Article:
The lactational amenorrhea method (LAM) is a method of avoiding pregnancy based on the natural postpartum infertility that occurs when a woman is amenorrheic and fully breastfeeding. The rules of the method help a woman identify and possibly lengthen her infertile period.

Theological debate[edit]

Some Catholics have indicated significant disagreement with the Church's stance on contraception.[43] The Canadian Conference of Catholic Bishops issued what many interpreted as a dissenting document, the Winnipeg Statement. In it, the bishops recognized that many Catholics found it "either extremely difficult or even impossible to make their own all elements of this doctrine" (that of Humanae Vitae).[44] Additionally, they reasserted the Catholic principle of primacy of conscience,[44] a principle that they said should be properly interpreted, since they insisted that "a Catholic Christian is not free to form his conscience without consideration of the teaching of the magisterium, in the particular instance exercised by the Holy Father (i.e., the Pope) in an encyclical letter".[45] Catholics for a Free Choice claimed in 1998 that 96% of U.S. Catholic women had used contraceptives at some point in their lives and that 72% of Catholics believed that one could be a good Catholic without obeying the Church's teaching on birth control.[46] According to a nationwide poll of 2,242 U.S. adults surveyed online in September 2005 by Harris Interactive (they stated that the magnitude of errors cannot be estimated due to sampling errors, non-response, etc.), 90% of Catholics supported the use of birth control/contraceptives.[47] Use of natural family planning methods among United States Catholics purportedly is low, although the number cannot be known with certainty. In 2002, 24% of the U.S. population identified as Catholic.[23] But of sexually active Americans avoiding pregnancy, only 1.5% were using NFP.[24]

Much criticism of NFP stems from the Church's stance of NFP as the only allowable form of birth control. In 2009, Pope Benedict XVI asserted that handing out condoms is not the solution to combating AIDS and actually makes the problem worse.[48] Some senior Catholic authorities, such as Belgian Cardinal Emeritus Godfried Danneels, believe the Catholic Church should support condoms used to prevent serious diseases such as AIDS, because non-use is tantamount to murder.[49] In 2003, BBC's Panorama claimed that the Vatican is intentionally spreading lies that HIV can pass through the membrane of the condom.[50]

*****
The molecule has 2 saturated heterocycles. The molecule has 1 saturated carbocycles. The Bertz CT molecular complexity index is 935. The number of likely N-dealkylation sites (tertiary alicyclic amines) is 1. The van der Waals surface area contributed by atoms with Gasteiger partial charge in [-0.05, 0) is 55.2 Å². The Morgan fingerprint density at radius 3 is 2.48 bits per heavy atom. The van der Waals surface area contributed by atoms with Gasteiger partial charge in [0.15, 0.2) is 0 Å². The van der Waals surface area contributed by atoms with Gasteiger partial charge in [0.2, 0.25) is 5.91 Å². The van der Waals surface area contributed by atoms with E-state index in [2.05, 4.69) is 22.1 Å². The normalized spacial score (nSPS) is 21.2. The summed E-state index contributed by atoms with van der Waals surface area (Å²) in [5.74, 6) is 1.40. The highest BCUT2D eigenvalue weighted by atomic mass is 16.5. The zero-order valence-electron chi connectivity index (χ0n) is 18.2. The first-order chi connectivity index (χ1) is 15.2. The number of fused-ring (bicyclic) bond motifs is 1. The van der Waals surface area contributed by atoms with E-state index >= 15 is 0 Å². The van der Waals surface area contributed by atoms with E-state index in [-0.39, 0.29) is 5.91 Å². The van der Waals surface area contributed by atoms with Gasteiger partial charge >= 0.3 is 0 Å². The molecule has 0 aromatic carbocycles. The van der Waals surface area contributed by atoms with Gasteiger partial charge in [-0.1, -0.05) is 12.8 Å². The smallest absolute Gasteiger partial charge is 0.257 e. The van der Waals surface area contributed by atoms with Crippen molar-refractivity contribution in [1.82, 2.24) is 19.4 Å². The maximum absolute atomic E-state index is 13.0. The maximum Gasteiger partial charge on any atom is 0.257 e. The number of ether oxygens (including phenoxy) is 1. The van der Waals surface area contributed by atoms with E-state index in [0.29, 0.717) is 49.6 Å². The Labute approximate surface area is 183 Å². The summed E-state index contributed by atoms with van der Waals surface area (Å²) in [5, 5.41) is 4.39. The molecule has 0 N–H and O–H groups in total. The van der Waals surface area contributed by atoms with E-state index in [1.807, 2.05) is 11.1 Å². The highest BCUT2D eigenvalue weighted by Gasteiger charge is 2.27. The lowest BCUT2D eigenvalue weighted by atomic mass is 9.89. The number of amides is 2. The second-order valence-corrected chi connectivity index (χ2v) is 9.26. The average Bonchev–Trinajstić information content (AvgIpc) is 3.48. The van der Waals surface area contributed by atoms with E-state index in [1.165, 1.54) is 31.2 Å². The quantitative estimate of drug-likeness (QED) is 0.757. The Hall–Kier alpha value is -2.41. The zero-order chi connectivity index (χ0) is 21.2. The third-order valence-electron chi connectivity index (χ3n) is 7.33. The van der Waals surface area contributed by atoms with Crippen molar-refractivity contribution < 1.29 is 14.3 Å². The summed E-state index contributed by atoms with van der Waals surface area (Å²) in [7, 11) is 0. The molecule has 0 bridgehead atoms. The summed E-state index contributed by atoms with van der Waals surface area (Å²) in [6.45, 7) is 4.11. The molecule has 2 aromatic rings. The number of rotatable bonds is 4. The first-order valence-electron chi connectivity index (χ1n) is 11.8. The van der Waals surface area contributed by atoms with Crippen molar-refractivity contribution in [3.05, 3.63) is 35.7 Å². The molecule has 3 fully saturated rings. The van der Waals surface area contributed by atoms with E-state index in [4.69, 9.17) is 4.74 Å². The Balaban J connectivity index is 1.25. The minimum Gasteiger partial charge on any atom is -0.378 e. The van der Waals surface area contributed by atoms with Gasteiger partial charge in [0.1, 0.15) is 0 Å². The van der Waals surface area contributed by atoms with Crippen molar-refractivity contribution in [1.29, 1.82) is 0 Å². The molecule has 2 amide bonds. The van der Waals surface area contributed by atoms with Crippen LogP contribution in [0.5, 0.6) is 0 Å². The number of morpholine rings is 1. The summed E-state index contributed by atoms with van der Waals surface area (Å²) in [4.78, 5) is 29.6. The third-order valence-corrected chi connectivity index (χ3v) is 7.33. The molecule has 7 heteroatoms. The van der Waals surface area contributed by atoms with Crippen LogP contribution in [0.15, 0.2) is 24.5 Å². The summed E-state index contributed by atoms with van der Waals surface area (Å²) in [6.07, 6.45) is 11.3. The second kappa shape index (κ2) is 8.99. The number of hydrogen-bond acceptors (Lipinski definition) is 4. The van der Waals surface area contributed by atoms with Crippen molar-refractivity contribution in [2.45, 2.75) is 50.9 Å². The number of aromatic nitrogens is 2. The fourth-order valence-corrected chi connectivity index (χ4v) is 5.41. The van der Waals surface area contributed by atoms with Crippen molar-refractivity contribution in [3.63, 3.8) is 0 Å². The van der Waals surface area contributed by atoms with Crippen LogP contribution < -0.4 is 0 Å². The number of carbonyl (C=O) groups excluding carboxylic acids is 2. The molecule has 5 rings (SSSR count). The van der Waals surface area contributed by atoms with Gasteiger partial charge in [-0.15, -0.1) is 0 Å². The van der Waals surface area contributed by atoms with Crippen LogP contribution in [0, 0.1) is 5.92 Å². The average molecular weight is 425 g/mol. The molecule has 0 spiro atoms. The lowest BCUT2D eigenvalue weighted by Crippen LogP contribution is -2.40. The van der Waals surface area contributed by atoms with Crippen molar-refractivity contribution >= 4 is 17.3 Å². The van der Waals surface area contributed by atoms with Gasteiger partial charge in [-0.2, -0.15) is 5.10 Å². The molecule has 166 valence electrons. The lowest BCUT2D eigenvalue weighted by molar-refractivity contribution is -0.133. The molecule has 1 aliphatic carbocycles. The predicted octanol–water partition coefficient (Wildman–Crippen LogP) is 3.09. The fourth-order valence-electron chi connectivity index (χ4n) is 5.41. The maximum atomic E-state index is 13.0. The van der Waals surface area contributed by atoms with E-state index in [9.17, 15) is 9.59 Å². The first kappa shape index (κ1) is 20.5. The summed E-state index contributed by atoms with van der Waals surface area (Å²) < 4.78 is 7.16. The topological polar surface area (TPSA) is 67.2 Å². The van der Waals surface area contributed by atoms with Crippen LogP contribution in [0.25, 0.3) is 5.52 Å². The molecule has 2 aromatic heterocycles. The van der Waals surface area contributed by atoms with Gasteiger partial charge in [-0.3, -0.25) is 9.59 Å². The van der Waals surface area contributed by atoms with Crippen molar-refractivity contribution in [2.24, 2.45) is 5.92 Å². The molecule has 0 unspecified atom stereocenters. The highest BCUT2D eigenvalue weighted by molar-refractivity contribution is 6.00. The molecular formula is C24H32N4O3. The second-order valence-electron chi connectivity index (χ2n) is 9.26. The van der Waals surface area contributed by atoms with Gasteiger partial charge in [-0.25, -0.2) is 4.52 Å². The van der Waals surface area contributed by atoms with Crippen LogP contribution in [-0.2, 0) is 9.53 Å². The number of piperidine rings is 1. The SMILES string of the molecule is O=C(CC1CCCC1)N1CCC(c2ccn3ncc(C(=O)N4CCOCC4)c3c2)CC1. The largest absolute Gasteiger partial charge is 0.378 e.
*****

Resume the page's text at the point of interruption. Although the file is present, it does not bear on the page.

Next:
Family planning proponent Stephen D. Mumford has argued that the primary motivation behind the Church's continued opposition to contraceptive use is the Church's fear of losing papal authority if the pope were to contradict the dogma of papal infallibility.[51] Mumford gives as an example the citation made by August Bernhard Hasler of a comment by Pope John Paul II prior to his papacy:

If it should be declared that contraception is not evil in itself, then we should have to concede frankly that the Holy Spirit had been on the side of the Protestant churches in 1930 (when the encyclical Casti Connubii was promulgated), in 1951 (Pius XII's address to the midwives), and in 1958 (the address delivered before the Society of Hematologists in the year the pope died). It should likewise have to be admitted that for a half century the Spirit failed to protect Pius XI, Pius XII, and a large part of the Catholic hierarchy from a very serious error. This would mean that the leaders of the Church, acting with extreme imprudence, had condemned thousands of innocent human acts, forbidding, under pain of eternal damnation, a practice which would now be sanctioned. The fact can neither be denied nor ignored that these same acts would now be declared licit on the grounds of principles cited by the Protestants, which popes and bishops have either condemned or at least not approved.[52]

However, none of the instances cited actually falls under the domain of papal infallibility, since the Pope is not considered infallible except in the rare, solemn occasions when he is speaking ex cathedra.[53] Even the encyclicals Casti Connubii and Humanae Vitae are considered by most, though not all, Catholic theologians to be non-infallible documents.[54]

Theological opposition has additionally come from Protestant Christianity. John Piper's Desiring God ministry states of NFP, "There is no reason to conclude that natural family planning is appropriate but that 'artificial' (non-abortive) means are not."[55] Sam and Bethany Torode, former advocates of NFP-only, have redacted their position to include barrier methods and explain their current theology this way: